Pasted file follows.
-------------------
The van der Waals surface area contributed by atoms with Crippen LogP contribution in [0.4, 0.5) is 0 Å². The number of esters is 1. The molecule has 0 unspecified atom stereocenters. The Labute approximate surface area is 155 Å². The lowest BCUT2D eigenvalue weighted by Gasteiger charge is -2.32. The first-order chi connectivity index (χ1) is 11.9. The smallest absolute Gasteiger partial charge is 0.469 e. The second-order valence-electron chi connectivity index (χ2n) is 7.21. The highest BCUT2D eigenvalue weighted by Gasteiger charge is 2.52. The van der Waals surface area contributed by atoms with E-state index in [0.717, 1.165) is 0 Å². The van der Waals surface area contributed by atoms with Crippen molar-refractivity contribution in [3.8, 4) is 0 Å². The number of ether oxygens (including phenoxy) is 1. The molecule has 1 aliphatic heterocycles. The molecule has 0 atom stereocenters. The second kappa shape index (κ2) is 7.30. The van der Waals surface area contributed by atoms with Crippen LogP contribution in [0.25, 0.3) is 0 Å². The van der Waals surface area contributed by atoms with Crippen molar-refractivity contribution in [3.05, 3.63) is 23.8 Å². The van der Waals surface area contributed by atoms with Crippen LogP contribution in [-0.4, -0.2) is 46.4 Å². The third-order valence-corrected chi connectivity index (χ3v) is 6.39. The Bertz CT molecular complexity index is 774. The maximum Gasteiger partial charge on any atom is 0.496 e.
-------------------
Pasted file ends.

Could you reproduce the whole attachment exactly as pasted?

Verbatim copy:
The van der Waals surface area contributed by atoms with Crippen LogP contribution in [0.4, 0.5) is 0 Å². The number of esters is 1. The molecule has 0 unspecified atom stereocenters. The Labute approximate surface area is 155 Å². The lowest BCUT2D eigenvalue weighted by Gasteiger charge is -2.32. The first-order chi connectivity index (χ1) is 11.9. The smallest absolute Gasteiger partial charge is 0.469 e. The second-order valence-electron chi connectivity index (χ2n) is 7.21. The highest BCUT2D eigenvalue weighted by Gasteiger charge is 2.52. The van der Waals surface area contributed by atoms with E-state index in [0.717, 1.165) is 0 Å². The van der Waals surface area contributed by atoms with Crippen molar-refractivity contribution in [3.8, 4) is 0 Å². The number of ether oxygens (including phenoxy) is 1. The molecule has 1 aliphatic heterocycles. The molecule has 0 atom stereocenters. The second kappa shape index (κ2) is 7.30. The van der Waals surface area contributed by atoms with Crippen LogP contribution in [0.25, 0.3) is 0 Å². The van der Waals surface area contributed by atoms with Crippen molar-refractivity contribution in [3.05, 3.63) is 23.8 Å². The van der Waals surface area contributed by atoms with Crippen LogP contribution in [-0.4, -0.2) is 46.4 Å². The third-order valence-corrected chi connectivity index (χ3v) is 6.39. The Bertz CT molecular complexity index is 774. The maximum Gasteiger partial charge on any atom is 0.496 e.